Losing Valbuena would stink, especially considering how much he’s done for the Cubs while they’ve been mired in mediocrity while waiting for their youngsters to make it to the big leagues, but it would be equally unfair to him to make him a bench player as other players come into the fold. Trading him would be the most fair way to go about things, and both parties would benefit in the long run from that kind of move.
For fans of the Chicago Cubs, there is this weird feeling that is currently settling into the collective psyche. An emotion that many haven’t felt since the 2008 season, when the team won 97 games and looked poised to make mincemeat out of their World Series drought (spoiler alert: it didn’t happen).
That emotion: optimism.
Sure, the old refrain from Cubs fans is “there’s always next year,” but after many years of that being a hollow premise, it seems as though there might finally be some validity to the maxim. After all, the Cubs have called up several of their biggest prospects this season, including Javier Baez and Arismendy Alcantara (whose two-run homer on Tuesday helped lift the Cubs to victory), gotten a 30 home run season out of Anthony Rizzo, and have several prospects still in the minors, including Kris Bryant and Addison Russell, that are going to make a massive impact on the team in coming seasons.
The team’s decision to call up Jorge Soler to be their starting right fielder for the stretch run is yet one more example of that forward progress. Soler is a really good hitter with plenty of power, and after years of experimenting with a multitude of players, team management has to be hoping that Soler will finally lock down a position of weakness on the roster.
With eight home runs and 29 RBI in just 32 games for the Iowa Cubs this season, Soler has shown that he is ready to make the next leap forward in his development. Much like they have with their other top prospects, the Cubs have taken it slowly with the Cuban outfielder, and the 22-year old has certainly paid his dues as he made his way up the ladder. His bat is definitely a tantalizing addition to the lineup, and the thought of him hitting behind Rizzo and Starlin Castro in the Cubs’ lineup could make for a very interesting September.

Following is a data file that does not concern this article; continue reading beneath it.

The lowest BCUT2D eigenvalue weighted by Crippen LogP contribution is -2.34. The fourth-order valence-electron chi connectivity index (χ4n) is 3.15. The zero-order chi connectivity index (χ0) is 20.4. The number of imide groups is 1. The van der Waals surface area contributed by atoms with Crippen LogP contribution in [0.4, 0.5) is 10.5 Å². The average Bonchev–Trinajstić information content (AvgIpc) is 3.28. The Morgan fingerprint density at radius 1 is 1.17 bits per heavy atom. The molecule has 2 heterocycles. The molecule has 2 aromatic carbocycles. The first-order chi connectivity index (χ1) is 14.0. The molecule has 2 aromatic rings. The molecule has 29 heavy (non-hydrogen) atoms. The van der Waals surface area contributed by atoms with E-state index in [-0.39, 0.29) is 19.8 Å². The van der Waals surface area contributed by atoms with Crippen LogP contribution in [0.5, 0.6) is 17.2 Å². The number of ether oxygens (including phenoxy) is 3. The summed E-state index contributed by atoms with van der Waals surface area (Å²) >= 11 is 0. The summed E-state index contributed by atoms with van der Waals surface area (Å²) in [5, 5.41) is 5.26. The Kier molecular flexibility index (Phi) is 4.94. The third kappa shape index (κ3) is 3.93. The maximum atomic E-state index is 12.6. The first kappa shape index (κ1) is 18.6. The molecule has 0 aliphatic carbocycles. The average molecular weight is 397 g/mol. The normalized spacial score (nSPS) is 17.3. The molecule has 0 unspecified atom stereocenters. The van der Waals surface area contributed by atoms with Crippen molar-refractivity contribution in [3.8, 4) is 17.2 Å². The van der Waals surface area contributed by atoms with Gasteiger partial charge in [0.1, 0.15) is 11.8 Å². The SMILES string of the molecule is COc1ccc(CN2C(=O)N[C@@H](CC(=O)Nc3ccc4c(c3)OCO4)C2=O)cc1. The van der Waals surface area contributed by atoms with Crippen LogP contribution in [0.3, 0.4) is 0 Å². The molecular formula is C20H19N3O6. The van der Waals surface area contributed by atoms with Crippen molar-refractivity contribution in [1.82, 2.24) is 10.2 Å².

Sure, Soler’s debut in the majors is likely to be fraught with growing pains, but Cubs fans that have already waited so patiently for these guys to make their way up to the majors aren’t going to panic over a September slump. There is still palpable excitement in the air when Baez strides to the plate, and he’s had four four-strikeouts games already in just 21 big league contests. If those kinds of struggles can’t dampen the enthusiasm of a fan base, then frankly nothing will.
No, Soler isn’t going to single-handedly bring the Cubs back into the wild card hunt. No, he probably isn’t going to sock 10 home runs in a month and make everyone in Chicago forget about Jose Abreu. No, he isn’t Kris Bryant. None of those things matter. All that matters is that the Cubs are clearly gearing up to make a serious leap forward in the 2015 season, and getting Soler his first MLB at-bats is yet another reminder that brighter days are ahead on the north side.
The Chicago Cubs have been cultivating their farm system for several seasons now under the regime of Theo Epstein, Jed Hoyer, and Jason McLeod, and this fall the fruits of their labor will once again be on display when the Mesa Solar Sox take the field in Arizona Fall League action.
As part of the Solar Sox roster, the Cubs will send seven of their best prospects to compete in the league, and the list is an impressive one. The name that jumps out right away is shortstop Addison Russell, who was acquired by the Cubs in the Jeff Samardzija trade in July. Russell has been raking since being acquired by the team, slugging 12 home runs and driving in 35 RBI for West Tennessee. He also is sporting a very nice split of .297/.339/.560 in the 44 games he’s been there, and his defense has dazzled scouts and fans alike.
Russell will be joined on the Solar Sox roster by pitcher C.J. Edwards, who is arguably one of the top arms in the team’s farm system. In nine starts with West Tennessee, Edwards has a 2.25 ERA, a 1.00 WHIP, and is striking out 9.2 batters per nine innings. He has also surrendered just one home run in those 44 innings (he allowed one home run in 116 innings pitched in 2013), and even though his strikeout-to-walk ratio is a tad higher this season, he still is wowing fans at just 22 years of age.
First baseman Dan Vogelbach (15 home runs, 72 RBI in high-A ball this year), pitcher Gerardo Concepcion (3-2 with a 3.39 ERA in 58.1 minor league innings), pitcher Zach Cates (3-2 with a 4.15 ERA in high-A and Class-AA), outfielder Jacob Hannemann (8 HR, 49 RBI, 37 SB), and pitcher Ivan Pineyro (0-5, 5.46 ERA in 56 IP) round out the Cubs’ representatives on the Solar Sox.
The Solar Sox will kick off their season on Tuesday, October 7 at 2:35pm Central time against Glendale, and their first home game will be played the next day against Glendale at Cubs Park.